Hearing from Coach Mike Tomlin


On trades, third-and-long, Aaron Smith 

Throughout the 2009 NFL season, Coach Mike Tomlin will provide his insight and observations to Steelers.com on a variety of topics pertaining to the team and the National Football League.
Q. The NFL trading deadline passed on Tuesday, Oct. 20 with little happening. Why are there so few trades in your sport?
A. I don't know the answer to that. I think football is such a team game and built so much on chemistry, the infusion of significant players once the train has started moving down the track is very difficult. Probably more difficult than games like basketball and baseball.
Q. There are buyers and sellers, usually, whenever trades are made. Can you ever envision yourself being a seller?
A. I never say never. I like to subscribe to the theory that I'm not going to put myself in a box. I try to maintain an open attitude regarding all things that are a part of this business, so I don't miss an opportunity to help our team get better, and ultimately win.
Q. The seller in a trade, though, is looking to the future instead of trying to win now. Does that go against your philosophy?
A. For me, particularly at this time of the year, I can't see past the end of the week. Probably my nature is not toward selling.
Q. In a trade scenario, are there certain positions where it would be easier to bring in someone new and integrate him into the system quicker?
A. I think it's really more about the player than it is the position. Football is football, and when you run across a veteran player, particularly a veteran player who has been in this league and played in multiple cities or had multiple coordinators, it's really about learning verbiage more than it is about learning assignments or techniques. Those guys usually get up to speed pretty quickly. Take a guy like Braylon Edwards, who's not that old of a player, he can show up in New York and be ready to play and be ready to play winning caliber football in a few days.
Q. As a defensive coach, what's going wrong with the unit when it's allowing opponents to convert a lot of third-and-long situations, as the Lions did when they converted five third-and-double-digits?
A. A lot of things go through your mind when it's going on. When you remove yourself from it, you can see some things with clarity and have a different perspective. Looking back at that Lions game, you have to tip your hat to Scott Linehan and the rest of their offensive staff, because they did some obscure things to be able to move the ball in those third-down situations. They threw a screen pass to a tight end – Will Heller – and they had never thrown a screen to him; they had a fullback in the backfield in a one-back set, a guy there to block, and they ran a counter play with him and converted a third-and-9. They threw screens to a variety of backs; they weren't trying to throw the ball vertically down the field to move the chains like most people do in those instances. And sometimes, they're going to catch you flat-footed. More than anything else, after looking at it, from my standpoint I like to tip my hat to those guys for what they were able to do.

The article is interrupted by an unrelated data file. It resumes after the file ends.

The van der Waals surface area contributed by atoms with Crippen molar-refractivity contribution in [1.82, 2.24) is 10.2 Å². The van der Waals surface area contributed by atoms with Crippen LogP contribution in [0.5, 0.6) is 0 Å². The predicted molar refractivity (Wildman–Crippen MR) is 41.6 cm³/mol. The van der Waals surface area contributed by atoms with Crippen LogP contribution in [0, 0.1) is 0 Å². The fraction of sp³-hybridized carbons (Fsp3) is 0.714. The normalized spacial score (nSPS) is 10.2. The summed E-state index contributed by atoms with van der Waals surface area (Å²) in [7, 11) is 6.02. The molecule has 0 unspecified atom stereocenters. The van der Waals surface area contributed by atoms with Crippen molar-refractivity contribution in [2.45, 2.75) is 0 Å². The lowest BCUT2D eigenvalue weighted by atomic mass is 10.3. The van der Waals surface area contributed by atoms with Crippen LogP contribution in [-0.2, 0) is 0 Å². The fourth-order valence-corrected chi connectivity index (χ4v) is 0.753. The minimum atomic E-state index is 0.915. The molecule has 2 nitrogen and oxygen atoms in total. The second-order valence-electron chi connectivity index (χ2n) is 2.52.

Q. What was your reaction while it was happening?
A. I was hacked off.
Q. But generally, are there different things breaking down when an opponent converts third-and-longs?
A. When they're throwing the ball down the field, there's usually a breakdown, but a lot of those other ones, you say, good for you.
Q. How do you get the players to believe you when you say that injuries are a part of football and the standard does not change?
A. I don't convince them, the guys who step up and play for the guys who go down convince them. There are some guys who have been around this football team since I've been here and heard me say that and have had tangible evidence of that. Guys like Mewelde Moore stepping up and guys like William Gay stepping up at times last year. They really made names for themselves and etched out roles for themselves on this football team because they took advantage of opportunities when people went down. It's what Rashard Mendenhall is in the midst of doing right now. The more often that happens, the more they see guys are capable of stepping up and delivering and delivering big, it adds value to those words.
Q. When you lose a team leader like Aaron Smith to a season-ending injury, can that serve as a slap in the face to some of the other guys to pick up their play?
A. I think it sends a message, or is a wakeup call to most guys. Opportunities to play this game are precious, and things happen, and you can't take it for granted, and that's why you have to feel the urgency of now and appreciate what you get to do. These guys ultimately love what it is they do. From time to time, due to different circumstances, it's going to be taken away from them. And eventually, it'll be taken away forever, so they have to enjoy these moments.
Q. Typically, there would be a reluctance to throw a rookie into the lineup, but can it be a good thing when an outside circumstance forces your hand, similar to what happened to Bill Cowher here in 2004 at quarterback when injuries to Charlie Batch and Tommy Maddox threw Ben Roethlisberger into the lineup?
A. Guys who get opportunities due to injury generally play better than coaches anticipate them playing. I won't be shocked if the guys who step up for Aaron, particularly Ziggy Hood, play and play well. But at the same time, you know what you're missing when you're missing an Aaron Smith. So it doesn't help you sleep like a baby at night knowing that he's not going to be in there.

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